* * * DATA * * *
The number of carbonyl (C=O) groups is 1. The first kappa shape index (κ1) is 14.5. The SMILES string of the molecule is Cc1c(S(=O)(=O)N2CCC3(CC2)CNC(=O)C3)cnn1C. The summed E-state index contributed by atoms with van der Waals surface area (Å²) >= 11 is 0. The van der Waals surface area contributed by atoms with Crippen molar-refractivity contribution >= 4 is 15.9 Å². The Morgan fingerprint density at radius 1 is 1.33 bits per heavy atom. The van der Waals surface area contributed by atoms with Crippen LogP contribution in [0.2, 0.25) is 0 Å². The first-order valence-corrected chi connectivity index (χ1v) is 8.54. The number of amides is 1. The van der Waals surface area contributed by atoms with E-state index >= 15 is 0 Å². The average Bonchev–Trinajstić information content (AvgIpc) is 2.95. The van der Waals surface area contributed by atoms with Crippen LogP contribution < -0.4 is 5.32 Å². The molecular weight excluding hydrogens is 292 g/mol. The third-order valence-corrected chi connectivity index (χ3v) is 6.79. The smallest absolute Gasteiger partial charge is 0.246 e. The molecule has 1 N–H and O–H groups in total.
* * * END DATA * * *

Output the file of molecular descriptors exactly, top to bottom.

The number of carbonyl (C=O) groups is 1. The first kappa shape index (κ1) is 14.5. The SMILES string of the molecule is Cc1c(S(=O)(=O)N2CCC3(CC2)CNC(=O)C3)cnn1C. The summed E-state index contributed by atoms with van der Waals surface area (Å²) >= 11 is 0. The van der Waals surface area contributed by atoms with Crippen molar-refractivity contribution >= 4 is 15.9 Å². The Morgan fingerprint density at radius 1 is 1.33 bits per heavy atom. The van der Waals surface area contributed by atoms with Crippen LogP contribution in [0.2, 0.25) is 0 Å². The first-order valence-corrected chi connectivity index (χ1v) is 8.54. The number of amides is 1. The van der Waals surface area contributed by atoms with E-state index >= 15 is 0 Å². The average Bonchev–Trinajstić information content (AvgIpc) is 2.95. The van der Waals surface area contributed by atoms with Crippen LogP contribution < -0.4 is 5.32 Å². The molecular weight excluding hydrogens is 292 g/mol. The third-order valence-corrected chi connectivity index (χ3v) is 6.79. The smallest absolute Gasteiger partial charge is 0.246 e. The molecule has 1 N–H and O–H groups in total.